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Former Massey Energy CEO Don Blankenship makes his way across Virginia Street in Charleston, W.V., before entering the Robert C. Byrd Federal Courthouse for his sentencing on Wednesday, April 6, 2016. Blankenship faces up to one year in prison and maximum fine of $250,000 for a conviction connected to the deadliest U.S. mine explosion in four decades. Prosecutors also contend he should be held liable for $28 million in restitution to a coal company related to the case. (F. Brian Ferguson/The Gazette-Mail via AP)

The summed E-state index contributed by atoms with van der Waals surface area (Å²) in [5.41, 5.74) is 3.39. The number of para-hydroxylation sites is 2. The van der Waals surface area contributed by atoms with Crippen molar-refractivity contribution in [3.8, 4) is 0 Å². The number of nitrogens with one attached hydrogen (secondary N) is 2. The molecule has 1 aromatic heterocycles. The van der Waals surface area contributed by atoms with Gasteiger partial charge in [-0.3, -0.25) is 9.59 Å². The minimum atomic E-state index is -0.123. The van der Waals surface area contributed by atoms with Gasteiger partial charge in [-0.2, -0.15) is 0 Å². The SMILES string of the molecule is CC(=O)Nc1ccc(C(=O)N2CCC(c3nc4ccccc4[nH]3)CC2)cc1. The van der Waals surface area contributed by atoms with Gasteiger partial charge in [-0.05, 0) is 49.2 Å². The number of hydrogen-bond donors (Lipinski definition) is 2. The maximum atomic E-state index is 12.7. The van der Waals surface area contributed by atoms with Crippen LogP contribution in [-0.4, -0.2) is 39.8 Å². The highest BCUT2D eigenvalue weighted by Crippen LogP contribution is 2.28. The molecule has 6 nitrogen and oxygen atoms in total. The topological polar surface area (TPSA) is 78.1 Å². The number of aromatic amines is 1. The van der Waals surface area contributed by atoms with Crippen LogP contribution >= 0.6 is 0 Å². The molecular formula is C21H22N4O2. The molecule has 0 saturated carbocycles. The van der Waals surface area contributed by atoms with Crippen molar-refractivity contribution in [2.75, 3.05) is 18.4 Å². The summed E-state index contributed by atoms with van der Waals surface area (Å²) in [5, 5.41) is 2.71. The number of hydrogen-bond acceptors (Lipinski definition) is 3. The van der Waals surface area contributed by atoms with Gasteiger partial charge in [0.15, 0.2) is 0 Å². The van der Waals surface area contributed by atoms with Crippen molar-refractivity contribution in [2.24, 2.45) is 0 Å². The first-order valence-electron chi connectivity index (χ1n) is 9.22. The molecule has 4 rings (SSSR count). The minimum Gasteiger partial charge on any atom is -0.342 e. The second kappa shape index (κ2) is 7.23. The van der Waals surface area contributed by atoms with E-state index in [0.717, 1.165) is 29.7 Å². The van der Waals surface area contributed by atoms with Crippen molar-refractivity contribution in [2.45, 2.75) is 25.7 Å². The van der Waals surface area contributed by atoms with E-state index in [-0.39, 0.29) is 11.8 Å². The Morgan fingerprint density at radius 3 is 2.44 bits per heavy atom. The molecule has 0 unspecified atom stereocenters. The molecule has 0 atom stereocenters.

Coal groups worried about executive liability in ex-CEO case

CHARLESTON, W.Va. (AP) — Coal industry groups are concerned that the conviction of former coal executive Don Blankenship could expose other industry leaders to criminal conspiracy charges.

Coal Associations from Illinois, Ohio and West Virginia shared concerns in a brief Tuesday with the 4th U.S. Circuit Court of Appeals, which is considering Blankenship’s appeal.

Blankenship is serving a one-year sentence for conspiring to willfully violate mine safety standards at West Virginia’s Upper Big Branch coal mine, which exploded in 2010, killing 29 men.

The coal groups expressed worry that mine safety citations could be used to hold anyone at a coal company liable for criminal conspiracy in the event of future violations.

They wrote that their brief isn’t intended to support either side, or say whether Blankenship’s conviction should be overturned.


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